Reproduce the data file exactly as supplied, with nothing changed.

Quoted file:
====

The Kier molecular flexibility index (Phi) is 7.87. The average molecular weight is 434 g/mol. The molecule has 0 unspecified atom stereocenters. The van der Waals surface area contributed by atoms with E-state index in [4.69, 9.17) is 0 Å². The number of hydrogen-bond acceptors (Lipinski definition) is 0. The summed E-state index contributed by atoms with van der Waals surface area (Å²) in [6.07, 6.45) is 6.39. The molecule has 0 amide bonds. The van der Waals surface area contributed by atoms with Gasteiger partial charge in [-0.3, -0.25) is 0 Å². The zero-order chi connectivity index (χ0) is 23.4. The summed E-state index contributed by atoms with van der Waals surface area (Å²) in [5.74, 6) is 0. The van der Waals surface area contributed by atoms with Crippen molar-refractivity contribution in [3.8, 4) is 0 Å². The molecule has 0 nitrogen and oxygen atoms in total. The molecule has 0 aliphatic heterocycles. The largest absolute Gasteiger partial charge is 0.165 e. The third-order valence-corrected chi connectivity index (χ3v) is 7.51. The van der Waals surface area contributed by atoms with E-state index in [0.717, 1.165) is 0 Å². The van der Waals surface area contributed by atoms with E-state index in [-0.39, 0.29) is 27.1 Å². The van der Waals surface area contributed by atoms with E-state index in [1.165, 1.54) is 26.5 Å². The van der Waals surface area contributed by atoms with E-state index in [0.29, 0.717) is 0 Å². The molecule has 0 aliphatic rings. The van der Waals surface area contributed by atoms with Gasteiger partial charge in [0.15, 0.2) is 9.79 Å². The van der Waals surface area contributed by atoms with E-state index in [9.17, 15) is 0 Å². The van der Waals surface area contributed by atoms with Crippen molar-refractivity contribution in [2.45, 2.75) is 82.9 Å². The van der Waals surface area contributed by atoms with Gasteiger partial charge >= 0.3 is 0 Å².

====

The Kier molecular flexibility index (Phi) is 7.87. The average molecular weight is 434 g/mol. The molecule has 0 unspecified atom stereocenters. The van der Waals surface area contributed by atoms with E-state index in [4.69, 9.17) is 0 Å². The number of hydrogen-bond acceptors (Lipinski definition) is 0. The summed E-state index contributed by atoms with van der Waals surface area (Å²) in [6.07, 6.45) is 6.39. The molecule has 0 amide bonds. The van der Waals surface area contributed by atoms with Gasteiger partial charge in [-0.3, -0.25) is 0 Å². The zero-order chi connectivity index (χ0) is 23.4. The summed E-state index contributed by atoms with van der Waals surface area (Å²) in [5.74, 6) is 0. The van der Waals surface area contributed by atoms with Crippen molar-refractivity contribution in [3.8, 4) is 0 Å². The molecule has 0 nitrogen and oxygen atoms in total. The molecule has 0 aliphatic heterocycles. The largest absolute Gasteiger partial charge is 0.165 e. The third-order valence-corrected chi connectivity index (χ3v) is 7.51. The van der Waals surface area contributed by atoms with E-state index in [0.717, 1.165) is 0 Å². The van der Waals surface area contributed by atoms with E-state index in [-0.39, 0.29) is 27.1 Å². The van der Waals surface area contributed by atoms with E-state index in [1.165, 1.54) is 26.5 Å². The van der Waals surface area contributed by atoms with E-state index in [0.29, 0.717) is 0 Å². The molecule has 0 aliphatic rings. The van der Waals surface area contributed by atoms with Gasteiger partial charge in [0.15, 0.2) is 9.79 Å². The van der Waals surface area contributed by atoms with E-state index in [9.17, 15) is 0 Å². The van der Waals surface area contributed by atoms with Crippen molar-refractivity contribution in [2.45, 2.75) is 82.9 Å². The van der Waals surface area contributed by atoms with Gasteiger partial charge >= 0.3 is 0 Å².